Avoiding License Renewal Gremlins
[July 2019] The broadcast Renewal Season started earlier this year, with license renewals for Radio and TV stations being spread over then mext three years. While the process is a bit simpler this time around, there are definitely some areas that need close attention to avoid problems. Ken Benner points out one such area.
It almost seems appropriate: On April First’s “Fools Day,” broadcast licensees found themselves faced with their eight year cycle with the dreaded FCC Licensee Renewal Form 303-S.
Although somewhat updated, this form provided the potential for thousands of dollars in fines for some slight inadvertent missteps.
In a recent message, I was told such fines start at $10,000 and can be adjusted upwards should a competitor, disgruntled employee, or unhappy listener or viewer find something in the licensees’ on-line Public File that could be subject to a substantial fine..
The Question Trap
Please carefully review question #4 on 303-S. This one asks for you to confess any sins committed during your current license period.
Some might worry about failing to confess such things as missing an EAS test from two years ago, the day your talk show host failed to block a naughty word from a caller, or your failure to include in your “Letters From The Public” an item that could have been mistakenly determined as not “legitimate.”
In any event, relax! – at least a bit. The question #4 actually is only asking about violations for which you were notified by the FCC, and had to spend time and possibly legal expenses to resolve. It does not include mistakes found during an ABIP inspection, nor those you yourself discovered upon self-inspection.
The Public Information File
Now we get to the one biggest headache I have had to deal with while conducting Alter-native Inspections have been the Public Infor-mation Files: what goes in, when, and what comes out.
A question I have long asked is: Why do we have Public Files and worse yet, why are they required to be readily available on the Internet. For whom do they really serve?. Who could possibly profit from these and many other illpurposed, grossly over-complicated regulations?
The answer is that Public Information Files are part of the FCC Rules and Regulations, so it is required. As directed by Congress, stations must make certain items available for inspection by the FCC and the Public. The only way to reduce/ close the Public File requirements is to get Congress to do so. In other words, do not hold your breath.
Who is Looking?
In the not too distant past, when such files were available only with a visit to the station, I found hundreds of stations never had a single request from the Public for file access. Of those who actually did request access, 95% of such requests were from politicians wanting to observe what their opponents were spending in ads for their campaigns.
Today, with the Public Information Files now required to be online on the FCC site, it is much easier for persons or the FCC to look and see what is posted. The FCC has already made it known that during the renewal season they plan to check station sites to ensure compliance with the rules – and added on time!.
Or, for example, maybe you have found yourself the target of an effort to discredit you or your station under a phony letterhead implying it came from the Mayor, The President, a Congressperson or other prominent individual – this is something that we have observed on occasion during inspections.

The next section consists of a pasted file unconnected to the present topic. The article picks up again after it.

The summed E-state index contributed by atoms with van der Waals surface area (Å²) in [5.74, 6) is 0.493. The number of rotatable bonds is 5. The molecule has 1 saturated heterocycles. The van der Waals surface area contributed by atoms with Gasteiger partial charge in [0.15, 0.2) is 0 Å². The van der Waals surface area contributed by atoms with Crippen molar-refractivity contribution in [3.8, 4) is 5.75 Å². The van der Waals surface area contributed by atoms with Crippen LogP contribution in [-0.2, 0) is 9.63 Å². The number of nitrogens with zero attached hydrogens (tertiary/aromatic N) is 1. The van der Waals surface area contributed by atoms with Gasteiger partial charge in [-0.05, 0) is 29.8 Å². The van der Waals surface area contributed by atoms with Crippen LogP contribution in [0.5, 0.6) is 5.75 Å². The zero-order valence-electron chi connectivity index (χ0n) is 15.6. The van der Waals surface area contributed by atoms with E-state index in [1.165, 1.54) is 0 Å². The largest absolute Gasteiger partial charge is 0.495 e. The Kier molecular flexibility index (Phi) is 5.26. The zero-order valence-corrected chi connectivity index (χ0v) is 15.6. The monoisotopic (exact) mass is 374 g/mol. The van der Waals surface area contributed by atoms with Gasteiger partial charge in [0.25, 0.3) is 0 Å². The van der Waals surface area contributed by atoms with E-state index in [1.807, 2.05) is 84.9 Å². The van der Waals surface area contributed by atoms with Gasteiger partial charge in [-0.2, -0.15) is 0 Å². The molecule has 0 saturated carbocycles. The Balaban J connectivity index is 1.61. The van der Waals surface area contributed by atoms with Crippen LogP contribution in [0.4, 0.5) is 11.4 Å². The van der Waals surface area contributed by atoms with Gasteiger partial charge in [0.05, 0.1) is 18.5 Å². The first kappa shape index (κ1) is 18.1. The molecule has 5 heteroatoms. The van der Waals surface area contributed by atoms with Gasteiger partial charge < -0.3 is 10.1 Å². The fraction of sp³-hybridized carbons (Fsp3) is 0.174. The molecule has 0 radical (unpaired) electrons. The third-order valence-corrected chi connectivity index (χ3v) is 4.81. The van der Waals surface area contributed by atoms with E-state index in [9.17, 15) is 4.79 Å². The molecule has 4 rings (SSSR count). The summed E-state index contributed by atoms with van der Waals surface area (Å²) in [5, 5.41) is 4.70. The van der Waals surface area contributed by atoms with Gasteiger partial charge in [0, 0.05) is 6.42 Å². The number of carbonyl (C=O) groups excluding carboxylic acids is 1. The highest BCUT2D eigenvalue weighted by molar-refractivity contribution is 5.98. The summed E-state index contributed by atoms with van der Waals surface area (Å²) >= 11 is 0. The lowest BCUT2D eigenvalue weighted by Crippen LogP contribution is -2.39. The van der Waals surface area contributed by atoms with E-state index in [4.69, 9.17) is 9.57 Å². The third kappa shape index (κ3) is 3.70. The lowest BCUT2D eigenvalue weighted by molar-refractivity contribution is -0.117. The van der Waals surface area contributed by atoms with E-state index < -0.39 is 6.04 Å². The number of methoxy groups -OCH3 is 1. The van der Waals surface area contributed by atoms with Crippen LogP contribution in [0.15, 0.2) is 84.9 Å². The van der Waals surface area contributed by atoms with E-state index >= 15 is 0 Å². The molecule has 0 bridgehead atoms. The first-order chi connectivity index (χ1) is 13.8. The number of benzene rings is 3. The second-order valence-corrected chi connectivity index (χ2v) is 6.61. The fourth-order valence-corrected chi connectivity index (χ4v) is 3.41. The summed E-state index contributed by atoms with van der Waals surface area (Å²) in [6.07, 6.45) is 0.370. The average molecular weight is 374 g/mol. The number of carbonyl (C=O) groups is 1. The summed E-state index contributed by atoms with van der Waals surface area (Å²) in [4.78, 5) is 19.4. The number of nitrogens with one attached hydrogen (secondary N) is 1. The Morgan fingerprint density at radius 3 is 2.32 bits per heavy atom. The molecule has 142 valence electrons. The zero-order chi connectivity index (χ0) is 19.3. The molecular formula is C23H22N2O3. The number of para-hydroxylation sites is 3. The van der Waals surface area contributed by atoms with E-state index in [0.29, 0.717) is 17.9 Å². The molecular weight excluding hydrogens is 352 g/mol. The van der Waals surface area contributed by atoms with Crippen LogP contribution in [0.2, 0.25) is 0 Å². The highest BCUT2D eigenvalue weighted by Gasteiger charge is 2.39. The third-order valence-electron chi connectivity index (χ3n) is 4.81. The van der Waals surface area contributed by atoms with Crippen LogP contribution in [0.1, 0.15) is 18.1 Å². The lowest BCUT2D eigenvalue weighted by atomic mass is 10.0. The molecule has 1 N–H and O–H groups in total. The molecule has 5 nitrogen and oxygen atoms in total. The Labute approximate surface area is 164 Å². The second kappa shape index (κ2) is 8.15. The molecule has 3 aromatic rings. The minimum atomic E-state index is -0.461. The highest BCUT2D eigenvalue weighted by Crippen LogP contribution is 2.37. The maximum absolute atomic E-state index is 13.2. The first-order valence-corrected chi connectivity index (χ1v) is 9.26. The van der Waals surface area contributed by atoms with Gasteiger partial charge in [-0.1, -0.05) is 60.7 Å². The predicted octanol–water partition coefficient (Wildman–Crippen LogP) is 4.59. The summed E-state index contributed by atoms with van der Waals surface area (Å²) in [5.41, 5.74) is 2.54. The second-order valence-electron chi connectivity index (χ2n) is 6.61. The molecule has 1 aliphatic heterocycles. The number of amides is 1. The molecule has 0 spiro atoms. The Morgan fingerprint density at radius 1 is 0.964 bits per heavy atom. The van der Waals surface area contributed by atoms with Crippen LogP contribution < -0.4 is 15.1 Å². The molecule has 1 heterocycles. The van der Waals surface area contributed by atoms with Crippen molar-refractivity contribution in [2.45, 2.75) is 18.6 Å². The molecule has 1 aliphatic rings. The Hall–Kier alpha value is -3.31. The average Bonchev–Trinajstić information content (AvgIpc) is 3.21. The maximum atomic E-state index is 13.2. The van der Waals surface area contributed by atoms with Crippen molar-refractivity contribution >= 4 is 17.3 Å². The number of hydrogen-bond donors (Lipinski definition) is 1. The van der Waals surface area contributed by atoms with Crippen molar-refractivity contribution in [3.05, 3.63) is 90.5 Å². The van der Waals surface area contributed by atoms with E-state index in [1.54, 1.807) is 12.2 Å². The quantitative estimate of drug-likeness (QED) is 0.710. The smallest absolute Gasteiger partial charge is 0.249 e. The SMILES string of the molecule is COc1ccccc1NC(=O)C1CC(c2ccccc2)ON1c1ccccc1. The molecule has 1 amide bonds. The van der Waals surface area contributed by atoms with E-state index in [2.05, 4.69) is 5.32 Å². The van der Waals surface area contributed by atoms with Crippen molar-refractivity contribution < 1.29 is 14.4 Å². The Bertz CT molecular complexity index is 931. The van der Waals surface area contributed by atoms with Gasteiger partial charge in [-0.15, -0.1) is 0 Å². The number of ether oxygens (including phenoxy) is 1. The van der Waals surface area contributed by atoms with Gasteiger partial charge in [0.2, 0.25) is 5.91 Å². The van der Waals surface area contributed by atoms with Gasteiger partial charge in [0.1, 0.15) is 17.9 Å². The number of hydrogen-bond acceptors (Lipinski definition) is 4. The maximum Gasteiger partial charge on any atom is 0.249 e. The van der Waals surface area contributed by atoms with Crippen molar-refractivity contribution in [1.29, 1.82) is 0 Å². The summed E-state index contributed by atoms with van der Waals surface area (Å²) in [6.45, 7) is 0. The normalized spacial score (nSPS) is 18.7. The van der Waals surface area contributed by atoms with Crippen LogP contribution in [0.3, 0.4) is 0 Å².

Again, there is no need for anxiety, if you just follow the Rules.
What You Need to Do
In the over 24 years, my wife and I have conducted inspections under the Alternative Broadcast Inspections Program (ABIP) our greatest time has been spent addressing Public File compliance. In fact, during our first ten years, over 80% of the stations had no semblance of what was then required in these files.
In each case, we helped stations to prepare complete Public Information Files based upon the current FCC Self-Inspection Checklists. Each of the 16 file folders were tabbed for its content, and a copy of the required contents (from the Rules) was placed under clear cellophane tape on the front of each folder.
Never did we charge a station for this help.(One former “mock” inspector charged over $150 to do this simple one-hour task. Just one example of the numerous exploitation opportunities involved with the ABIP inspection program.)
Using the admittedly, somewhat out of date, FCC’s Self-Inspection Checklists are still the best means to assure complete compliance. In that regard to be fully up-to-date, please pull up FCC Rules Part 73.3526 (and 75.3527 for an NCEFM station) as revised Oct. 1, 2018.
IF you do, you will find it really is not rocket science – but it will take a few minutes to research and implement the massive amount of long-winded requirements that result in the shoveling a lot of money to Washington in fines, fees, forfeitures, and legal expenses, especially at license renewal time.
Do Not Worry Overmuch
With just a bit of attention, the Form 303-S answers and Public File requirements can be easily handled, and your renewal will not be held up nor fines imposed.
Perhaps it is time all of us in the industry work together to promote Public Information File clarification, simplification, and transparency of the heavy paperwork burdens placed on American Broadcasting.
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Ken Benner, CBRE, NCE, has served as an inspector in the FCC’s Alternate Broadcast Inspection for the past 24 years, as well as the official pancake turned at breakfast meetings Contact Ken at: firstname.lastname@example.org